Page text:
It’s become painfully obvious to subsequently disgruntled medical staff members and to subsequently terminated senior hospital administrators that the so-called national anesthesia and national radiology groups are incredibly adept at promising the world, but they often deliver less than a few square yards. I call this The Promise-Delivery GapTM.
Take this recent example:
An all Board Certified, all M.D. anesthesiology group is locked in an RFP battle. The competition: a so-called anesthesia management company, with no existing physician or CRNA personnel available, but full of promises – world class this, best-practices that, and outstanding providers, too! All that they were missing, in their viewpoint, was the demand for any stipend support, which of course clinched the deal for them.
So far so good.
A few months into the new contract the hospital was in disarray. Their Medicare certification was lost, but then regained. A rotating crop of locums providers passed through the facility — few of them stuck around or were even asked to. The hospital’s new cardiac program, on which it spent millions recruiting a new surgical team and building out its facility, wasn’t able to function due to the lack of cardiac anesthesia coverage – it took almost 6 months to do their first cardiac case.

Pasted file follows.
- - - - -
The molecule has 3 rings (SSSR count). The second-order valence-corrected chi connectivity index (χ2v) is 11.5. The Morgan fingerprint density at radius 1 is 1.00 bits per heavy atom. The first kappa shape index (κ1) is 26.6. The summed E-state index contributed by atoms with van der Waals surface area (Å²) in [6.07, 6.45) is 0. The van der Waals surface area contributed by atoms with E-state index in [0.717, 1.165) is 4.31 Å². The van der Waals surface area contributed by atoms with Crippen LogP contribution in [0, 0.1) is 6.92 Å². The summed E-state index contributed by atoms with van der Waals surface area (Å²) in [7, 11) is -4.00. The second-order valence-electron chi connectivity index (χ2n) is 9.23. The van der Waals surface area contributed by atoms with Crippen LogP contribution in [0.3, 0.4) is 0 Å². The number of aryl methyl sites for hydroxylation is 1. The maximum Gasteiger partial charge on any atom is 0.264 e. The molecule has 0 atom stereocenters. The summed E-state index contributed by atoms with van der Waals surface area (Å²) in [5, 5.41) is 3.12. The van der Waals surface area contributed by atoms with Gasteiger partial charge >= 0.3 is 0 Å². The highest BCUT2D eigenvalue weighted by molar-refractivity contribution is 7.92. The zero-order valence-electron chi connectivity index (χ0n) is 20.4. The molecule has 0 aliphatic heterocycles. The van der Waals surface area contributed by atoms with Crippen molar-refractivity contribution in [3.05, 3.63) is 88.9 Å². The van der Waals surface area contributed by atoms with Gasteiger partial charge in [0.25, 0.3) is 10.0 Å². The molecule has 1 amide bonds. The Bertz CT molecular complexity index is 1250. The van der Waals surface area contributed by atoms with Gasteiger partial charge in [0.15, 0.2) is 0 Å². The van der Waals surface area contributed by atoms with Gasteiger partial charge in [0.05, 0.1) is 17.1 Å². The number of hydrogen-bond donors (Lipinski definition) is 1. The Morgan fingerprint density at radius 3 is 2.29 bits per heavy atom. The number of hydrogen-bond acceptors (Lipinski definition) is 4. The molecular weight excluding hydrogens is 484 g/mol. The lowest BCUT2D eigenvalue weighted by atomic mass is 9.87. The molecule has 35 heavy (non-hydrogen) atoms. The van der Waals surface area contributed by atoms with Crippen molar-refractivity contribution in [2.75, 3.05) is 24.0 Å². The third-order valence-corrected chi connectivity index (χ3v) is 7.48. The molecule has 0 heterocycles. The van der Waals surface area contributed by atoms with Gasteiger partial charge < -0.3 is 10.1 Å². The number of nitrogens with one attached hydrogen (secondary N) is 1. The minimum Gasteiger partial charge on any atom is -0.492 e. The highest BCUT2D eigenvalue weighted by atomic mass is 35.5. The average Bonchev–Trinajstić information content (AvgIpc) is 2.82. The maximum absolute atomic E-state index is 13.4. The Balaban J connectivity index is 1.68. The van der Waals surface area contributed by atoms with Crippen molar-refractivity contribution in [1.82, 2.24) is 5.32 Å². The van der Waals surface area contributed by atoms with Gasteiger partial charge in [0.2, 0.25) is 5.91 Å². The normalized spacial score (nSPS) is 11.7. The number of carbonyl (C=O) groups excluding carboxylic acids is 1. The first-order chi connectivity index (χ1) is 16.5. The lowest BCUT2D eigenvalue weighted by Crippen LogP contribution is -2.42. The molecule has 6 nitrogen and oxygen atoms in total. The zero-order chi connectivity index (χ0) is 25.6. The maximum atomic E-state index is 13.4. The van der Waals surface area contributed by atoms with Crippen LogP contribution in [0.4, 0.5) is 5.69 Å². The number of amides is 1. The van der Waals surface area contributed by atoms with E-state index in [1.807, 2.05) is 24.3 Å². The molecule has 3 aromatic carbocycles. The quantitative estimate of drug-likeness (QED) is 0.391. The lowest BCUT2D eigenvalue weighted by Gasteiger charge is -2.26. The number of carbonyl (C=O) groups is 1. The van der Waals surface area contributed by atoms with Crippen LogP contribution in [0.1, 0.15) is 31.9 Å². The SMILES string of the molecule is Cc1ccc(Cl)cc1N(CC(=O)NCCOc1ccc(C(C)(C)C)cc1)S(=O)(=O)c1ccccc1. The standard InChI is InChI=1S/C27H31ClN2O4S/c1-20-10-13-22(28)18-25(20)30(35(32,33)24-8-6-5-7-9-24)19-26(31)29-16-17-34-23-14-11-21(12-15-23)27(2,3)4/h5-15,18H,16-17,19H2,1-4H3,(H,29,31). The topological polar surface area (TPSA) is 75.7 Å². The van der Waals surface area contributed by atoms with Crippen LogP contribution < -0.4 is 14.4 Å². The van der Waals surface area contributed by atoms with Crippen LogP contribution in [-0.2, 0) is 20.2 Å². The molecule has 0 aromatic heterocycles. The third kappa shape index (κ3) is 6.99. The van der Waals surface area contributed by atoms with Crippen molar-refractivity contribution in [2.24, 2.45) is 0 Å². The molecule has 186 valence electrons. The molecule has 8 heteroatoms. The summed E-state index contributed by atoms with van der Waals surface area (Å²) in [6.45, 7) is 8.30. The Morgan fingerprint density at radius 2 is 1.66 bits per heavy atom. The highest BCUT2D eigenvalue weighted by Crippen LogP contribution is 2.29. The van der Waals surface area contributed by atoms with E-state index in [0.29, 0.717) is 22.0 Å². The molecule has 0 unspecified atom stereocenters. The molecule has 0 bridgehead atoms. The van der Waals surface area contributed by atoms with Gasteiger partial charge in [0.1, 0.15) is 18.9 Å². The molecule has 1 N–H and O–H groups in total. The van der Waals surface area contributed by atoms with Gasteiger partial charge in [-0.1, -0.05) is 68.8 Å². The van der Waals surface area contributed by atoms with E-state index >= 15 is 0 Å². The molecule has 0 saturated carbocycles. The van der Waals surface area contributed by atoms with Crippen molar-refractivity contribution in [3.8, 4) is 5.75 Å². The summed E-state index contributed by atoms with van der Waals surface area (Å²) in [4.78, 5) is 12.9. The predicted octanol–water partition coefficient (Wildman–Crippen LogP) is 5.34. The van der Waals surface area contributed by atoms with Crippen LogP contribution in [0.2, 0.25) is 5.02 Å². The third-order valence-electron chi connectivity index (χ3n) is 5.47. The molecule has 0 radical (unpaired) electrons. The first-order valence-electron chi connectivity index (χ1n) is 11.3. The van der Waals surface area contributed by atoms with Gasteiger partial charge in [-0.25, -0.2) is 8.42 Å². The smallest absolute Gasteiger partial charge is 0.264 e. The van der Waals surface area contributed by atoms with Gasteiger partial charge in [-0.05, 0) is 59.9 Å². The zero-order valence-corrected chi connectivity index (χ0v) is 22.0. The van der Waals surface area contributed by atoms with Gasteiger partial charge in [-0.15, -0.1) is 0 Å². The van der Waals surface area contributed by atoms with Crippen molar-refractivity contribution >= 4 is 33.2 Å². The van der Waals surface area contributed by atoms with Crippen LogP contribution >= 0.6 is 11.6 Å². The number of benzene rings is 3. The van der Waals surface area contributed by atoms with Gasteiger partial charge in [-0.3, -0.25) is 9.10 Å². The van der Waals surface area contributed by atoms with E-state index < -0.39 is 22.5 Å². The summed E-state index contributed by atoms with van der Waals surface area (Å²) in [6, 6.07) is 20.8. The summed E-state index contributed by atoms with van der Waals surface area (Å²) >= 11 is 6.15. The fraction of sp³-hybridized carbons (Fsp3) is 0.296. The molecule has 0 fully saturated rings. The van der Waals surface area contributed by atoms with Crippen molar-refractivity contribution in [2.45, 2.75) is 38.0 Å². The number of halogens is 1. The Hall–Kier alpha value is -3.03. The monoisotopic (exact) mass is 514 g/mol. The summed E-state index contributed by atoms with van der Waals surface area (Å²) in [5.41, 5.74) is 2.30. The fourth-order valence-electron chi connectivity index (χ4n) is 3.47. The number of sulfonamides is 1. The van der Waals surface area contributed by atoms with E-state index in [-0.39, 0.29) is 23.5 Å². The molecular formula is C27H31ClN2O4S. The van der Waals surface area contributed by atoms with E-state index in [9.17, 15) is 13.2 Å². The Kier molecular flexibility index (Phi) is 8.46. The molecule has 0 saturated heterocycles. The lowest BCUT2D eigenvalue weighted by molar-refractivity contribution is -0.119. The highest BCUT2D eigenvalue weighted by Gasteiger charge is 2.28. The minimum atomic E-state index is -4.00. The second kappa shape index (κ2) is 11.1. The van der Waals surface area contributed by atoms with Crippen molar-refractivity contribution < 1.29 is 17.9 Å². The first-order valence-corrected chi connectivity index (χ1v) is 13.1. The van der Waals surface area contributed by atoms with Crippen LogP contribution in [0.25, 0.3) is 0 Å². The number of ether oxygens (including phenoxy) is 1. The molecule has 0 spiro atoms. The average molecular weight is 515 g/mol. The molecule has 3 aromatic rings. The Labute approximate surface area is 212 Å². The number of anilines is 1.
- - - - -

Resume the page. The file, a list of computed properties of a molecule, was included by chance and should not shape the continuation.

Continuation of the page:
And, the senior administrator who championed bringing in the new group due to the supposed cost savings that would result suddenly departed — the spin: that she had left to pursue other opportunities; the reality appears to be far different.
This is the central weakness of the so-called national groups. All image, but little substance. All hat, but no cattle. All promise, but little delivery.